Complexities of long-term relationships

 

Complexities of long-term relationships

I turn out the light 
on my side of the bed 
and roll on to my side 
and fold my arms, hands 

in armpits, my thumb 
aching as it compresses 
into my shoulder either
from holding it this way

too many times for too 
many years or from using
it too many different ways 
for too many years and 

there is for a moment 
an ache in my gut like my 
balls have been kicked but 
it only lasts for a moment 

and—“Good night, love,” 
she says and, “Good night,” 
I say as I realize that three 
days have passed since our 

seventeenth anniversary
and we have done nothing
to celebrate and not because 
seventeen is not such a special 

year but because there is no 
money for it and—“There’s 
something on the counter
that’s shining a blue light.”

“It’s the little vacuum.”
“In the kitchen?” “No, 
dear. In the dining room. 
On the shelf. It’s reflecting.”

“Oh. I just hadn’t noticed
it before.” And I think, 
“It has been in that same 
spot for two months.”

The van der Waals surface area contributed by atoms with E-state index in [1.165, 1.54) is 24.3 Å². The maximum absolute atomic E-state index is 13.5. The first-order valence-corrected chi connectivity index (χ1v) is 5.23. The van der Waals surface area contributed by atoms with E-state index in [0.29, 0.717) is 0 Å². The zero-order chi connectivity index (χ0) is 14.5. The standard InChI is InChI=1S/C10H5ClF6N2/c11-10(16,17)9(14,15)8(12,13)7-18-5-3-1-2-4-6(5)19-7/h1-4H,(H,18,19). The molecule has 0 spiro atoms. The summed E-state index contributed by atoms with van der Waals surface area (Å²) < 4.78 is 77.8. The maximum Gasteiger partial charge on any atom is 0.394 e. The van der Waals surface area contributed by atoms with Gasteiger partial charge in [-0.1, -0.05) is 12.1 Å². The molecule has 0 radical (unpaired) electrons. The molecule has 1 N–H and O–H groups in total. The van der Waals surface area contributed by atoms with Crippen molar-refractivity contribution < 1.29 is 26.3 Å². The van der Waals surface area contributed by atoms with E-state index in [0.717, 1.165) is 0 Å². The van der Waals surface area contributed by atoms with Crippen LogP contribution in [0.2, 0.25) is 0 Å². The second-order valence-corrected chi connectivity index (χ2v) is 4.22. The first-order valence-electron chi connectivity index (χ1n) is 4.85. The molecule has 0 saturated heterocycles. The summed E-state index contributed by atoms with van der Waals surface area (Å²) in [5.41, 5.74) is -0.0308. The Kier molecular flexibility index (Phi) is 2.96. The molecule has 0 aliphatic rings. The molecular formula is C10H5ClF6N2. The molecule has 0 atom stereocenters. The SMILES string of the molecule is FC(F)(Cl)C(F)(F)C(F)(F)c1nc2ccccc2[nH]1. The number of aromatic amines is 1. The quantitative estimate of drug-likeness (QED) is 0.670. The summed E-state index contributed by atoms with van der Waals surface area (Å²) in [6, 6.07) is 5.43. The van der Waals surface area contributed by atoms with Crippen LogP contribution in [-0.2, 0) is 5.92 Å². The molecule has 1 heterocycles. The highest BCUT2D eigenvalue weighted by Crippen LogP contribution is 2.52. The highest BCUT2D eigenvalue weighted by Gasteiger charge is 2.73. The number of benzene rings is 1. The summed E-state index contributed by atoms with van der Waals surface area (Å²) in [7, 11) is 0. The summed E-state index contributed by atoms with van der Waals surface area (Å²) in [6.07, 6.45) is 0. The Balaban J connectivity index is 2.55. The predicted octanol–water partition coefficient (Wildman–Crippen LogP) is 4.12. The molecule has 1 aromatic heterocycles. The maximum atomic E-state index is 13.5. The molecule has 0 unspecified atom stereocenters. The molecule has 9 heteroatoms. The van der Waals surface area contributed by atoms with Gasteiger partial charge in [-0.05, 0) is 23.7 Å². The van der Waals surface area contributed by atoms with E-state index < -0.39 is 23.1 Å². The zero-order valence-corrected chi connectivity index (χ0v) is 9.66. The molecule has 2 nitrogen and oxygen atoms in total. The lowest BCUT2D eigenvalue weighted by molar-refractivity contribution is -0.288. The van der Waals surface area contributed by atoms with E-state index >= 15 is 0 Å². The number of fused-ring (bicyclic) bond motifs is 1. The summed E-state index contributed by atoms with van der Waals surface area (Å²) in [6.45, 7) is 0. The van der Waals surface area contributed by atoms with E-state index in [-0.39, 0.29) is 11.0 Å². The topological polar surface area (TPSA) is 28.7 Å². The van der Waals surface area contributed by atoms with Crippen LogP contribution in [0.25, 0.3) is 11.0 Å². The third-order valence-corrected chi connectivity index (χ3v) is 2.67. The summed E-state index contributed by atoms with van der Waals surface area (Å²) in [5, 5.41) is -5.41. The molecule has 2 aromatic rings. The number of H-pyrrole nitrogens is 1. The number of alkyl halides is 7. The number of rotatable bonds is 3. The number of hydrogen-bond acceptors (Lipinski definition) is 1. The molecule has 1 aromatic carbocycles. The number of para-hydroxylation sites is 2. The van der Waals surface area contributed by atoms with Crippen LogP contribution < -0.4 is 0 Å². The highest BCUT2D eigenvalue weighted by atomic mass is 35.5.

10 thoughts on “Complexities of long-term relationships

  1. Nicely done. It strikes me as sad and discouraging in one way, and comforting in another. So much of our lives consist of just the drab parts. Until we can spark some interest into even those parts, wake up enough to see what we’ve been missing in our sleepwalking, nothing will change. But the impetus for change is always there.

    Liked by 1 person

    • I don’t think that I was feeling particularly sad or discouraged when I wrote this. It was one of those cases of the words kind of falling out of me. Trying to capture a moment. Pretty much straight reportage really. It’s just what happened. Just so.
      I like the idea of a spark in the drabness. Making jewels from the compressed mineral elements of our lives. This idea fits neatly into what I have been working on in my photography so it’s nice to see it show up here as well.
      Thanks as always for your words.

      Liked by 1 person

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